16 November 2010

Archbishop Dolan Elected USCCB President

Semi-surprising news, and good news, today from the USCCB.  Breaking from longstanding practice, the Bishops voted to bypass the sitting Vice President, Bishop Gerald Kicanas of Tucson, and instead elected the Archbishop of New York, Timothy Dolan (St. Louis native) as the new President of the Conference.

I say that the news was "semi-surprising", because although Bishop Kicanas has been the subject of controversy concerning his handling of an ordination of a known homosexual who later was convicted of molestation, the USCCB has not always been known to take decisive action in addressing these types of issues in the past.

By electing Archbishop Dolan, the Conference gets a President in the line of Past-President Cardinal George-- solid and orthodox.  Of course, don't look for the new President to call for the implementation of Summorum Pontificum in every parish.  But then again he won't have the obvious difficulties that Bishop Kicanas might have had in speaking out on issues involving the Church's teachings on priestly celibacy and the sanctity of marriage.

And thus not only is a major public relations disaster averted; more importantly, it is a step in the right direction in the ensuring the clarity of moral teaching by the U.S. Bishops.


Anonymous said...

This is not good news. Dolan is a great friend of the dissenters in the Church.

Anonymous said...

"Of course, don't look for the new President to call for the implementation of Summorum Pontificum in every parish."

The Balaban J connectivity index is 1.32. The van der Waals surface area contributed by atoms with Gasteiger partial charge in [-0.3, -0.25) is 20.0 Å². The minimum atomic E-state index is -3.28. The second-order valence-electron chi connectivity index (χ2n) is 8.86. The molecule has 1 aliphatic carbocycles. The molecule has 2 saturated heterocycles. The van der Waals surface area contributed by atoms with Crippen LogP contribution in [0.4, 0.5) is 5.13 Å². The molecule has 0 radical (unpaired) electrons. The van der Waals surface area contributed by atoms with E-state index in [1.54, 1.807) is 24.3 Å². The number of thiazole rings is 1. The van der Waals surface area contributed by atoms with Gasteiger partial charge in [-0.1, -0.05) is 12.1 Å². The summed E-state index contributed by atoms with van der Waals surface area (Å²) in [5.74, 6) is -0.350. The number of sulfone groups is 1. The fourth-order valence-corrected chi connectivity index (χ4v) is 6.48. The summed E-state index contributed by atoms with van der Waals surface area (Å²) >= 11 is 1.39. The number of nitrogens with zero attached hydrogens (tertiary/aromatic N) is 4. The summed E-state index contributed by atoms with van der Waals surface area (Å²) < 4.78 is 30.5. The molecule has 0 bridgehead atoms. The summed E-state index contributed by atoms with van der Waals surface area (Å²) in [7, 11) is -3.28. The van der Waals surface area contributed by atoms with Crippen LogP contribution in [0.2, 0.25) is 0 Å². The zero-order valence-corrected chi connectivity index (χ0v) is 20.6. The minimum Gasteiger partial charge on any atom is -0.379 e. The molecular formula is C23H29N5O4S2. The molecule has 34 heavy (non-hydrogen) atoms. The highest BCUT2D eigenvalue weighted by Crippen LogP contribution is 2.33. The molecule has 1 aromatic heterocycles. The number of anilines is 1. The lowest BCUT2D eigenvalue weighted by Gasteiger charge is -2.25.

Why even say this? The pope himself isn't even calling for that. You're also presuming a level of authority that the USCCB president doesn't possess.

Ricardo said...

Wow. Does your 1st commenter represent the intelligence and maturity level of all your readers?

Anonymous said...

Anon: That's news to me and many of us, I think.

Hooray for Abp. Dolan! Hooray for wisdom infiltrating the USCCB meetings.

thetimman said...

Ricardo, I don't know, you tell me. Or ask Peggy, since her answer works for me.

Second anon, respectfully, have you read SP? Every priest has the right to say Mass according to either form. The traditional Mass was never abolished. Pastors are able to decide to do this on their own, without any request from anyone or any permission from anyone. But, and more importantly to your comment, every pastor is directed to provide for the EF when the faithful request it. If he cannot, the Bishop is to provide it. If he cannot, PCED is empowered to correct the situation.

Cardinal Castrillon Hoyos, when head of CDW under this Pope, made several public statements that it was the Holy Father's wish that the EF would flourish at every parish.

SP does not provide an "indult", as though the traditional Mass were somehow at odds with the Church's liturgical law. The motu proprio states that it "must be given due honour for its venerable and ancient usage."

So, I feel quite comfortable in asking whether any prelate will strive to make this Form available in every parish. Of course that is a bit a wishful thinking at the moment, considering the political problems created by enemies of tradition, and also the practical problem of lack of proper liturgical formation in the ranks of priests who were not trained in the ancient form of liturgy. But one day I certainly think that it will be the usual Form used in parishes, and that the OF will be hard to find.